Monstera deliciosa can be an intimidating plant. I’ve had one for months and was pretty nervous about making any big changes like repotting or switching locations for the first few. Times are changing. My plant has been healthy for a number of months now, and decided it was time to take advantage and propagate my monstera.
I just love how these plants look! Monsteras are hard to come by in my area, though, and can be pretty pricey. Given this, propagation is the perfect solution to enable me to add more monstera plants into my home without breaking the budget!
Are monsteras easy to propagate?
Yes! Tropical plants, like the monstera, are super easy to propagate! They love water, making them the perfect candidate for water propagation. They can also be propagated in soil, but who doesn’t love looking at the roots as they grow.
How to water propagate your monstera deliciosa
- Find the right stem. You want to pick a stem that is healthy and has an exposed node or an aerial root.
- Cut below the node. This is important as this nubby node or already formed aerial root will be necessary to create a root system
- *Optional* Dip node/aerial root in a rooting hormone. this is the brand I use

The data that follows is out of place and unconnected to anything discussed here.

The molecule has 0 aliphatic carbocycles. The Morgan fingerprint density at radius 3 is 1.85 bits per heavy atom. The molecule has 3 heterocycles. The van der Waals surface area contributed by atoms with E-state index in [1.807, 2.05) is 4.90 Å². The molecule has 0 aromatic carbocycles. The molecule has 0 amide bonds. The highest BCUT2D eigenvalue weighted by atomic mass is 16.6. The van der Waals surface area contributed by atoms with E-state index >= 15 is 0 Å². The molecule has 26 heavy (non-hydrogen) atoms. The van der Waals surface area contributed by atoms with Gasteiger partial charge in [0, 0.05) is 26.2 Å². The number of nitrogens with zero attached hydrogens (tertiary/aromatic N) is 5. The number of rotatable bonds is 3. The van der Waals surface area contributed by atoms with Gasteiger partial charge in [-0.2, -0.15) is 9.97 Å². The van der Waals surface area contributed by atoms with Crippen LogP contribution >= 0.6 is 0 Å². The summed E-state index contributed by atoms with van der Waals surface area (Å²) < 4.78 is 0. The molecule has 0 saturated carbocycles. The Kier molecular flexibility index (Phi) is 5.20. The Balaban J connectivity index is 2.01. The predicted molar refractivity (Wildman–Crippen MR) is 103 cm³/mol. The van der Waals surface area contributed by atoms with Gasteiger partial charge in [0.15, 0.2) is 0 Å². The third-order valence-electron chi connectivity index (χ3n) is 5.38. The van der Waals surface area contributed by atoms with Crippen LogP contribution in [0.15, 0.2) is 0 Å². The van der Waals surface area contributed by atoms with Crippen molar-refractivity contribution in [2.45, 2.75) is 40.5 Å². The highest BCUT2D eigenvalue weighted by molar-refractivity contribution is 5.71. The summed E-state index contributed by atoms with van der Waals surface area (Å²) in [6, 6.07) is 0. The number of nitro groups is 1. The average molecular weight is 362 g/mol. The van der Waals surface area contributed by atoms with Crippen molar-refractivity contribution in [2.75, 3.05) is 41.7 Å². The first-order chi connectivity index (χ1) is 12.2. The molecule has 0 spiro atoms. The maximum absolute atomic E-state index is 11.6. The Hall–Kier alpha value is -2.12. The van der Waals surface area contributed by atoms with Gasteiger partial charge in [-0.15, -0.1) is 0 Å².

- Place cutting in fresh, filtered water
- Put your cutting a couple of feet away from a window that gets a good amount of bright indirect light
A couple of additional notes:
- I’m totally fussy over my cuttings, so I always make sure that the node isn’t up against the glass or touching other plants. I also make sure to use a glass that keeps my plants upright without being too constrained.
- It’s important to switch out your water every couple of days, otherwise, algae may form. I keep a full water filter pitcher on my counter so I can easily dump, rinse, and replace with filtered water.
- Algae can also form if your plant is direct light, so try to keep it in diffuse light. Mine is placed about 3 feet from the window and is happy where it sits.
After a few days, you should start to see the little node start to stretch out! Keep your routine going and in a few weeks to a month, you should see a sizable difference in the roots!
I love the look of propagating monstera, and many others do too, so I don’t see the need to rush and replant it immediately. But when you are ready to plant it, be sure to let the root system grow until it’s at least 6 inches with multiple healthy off-shoots.
One Month Update!
Here’s a look at my monstera cuttings one-month post-cut. You can see that the initial node has grown substantially and is producing offshoots. It’s also exciting to see additional roots growing from other parts of the cutting as well!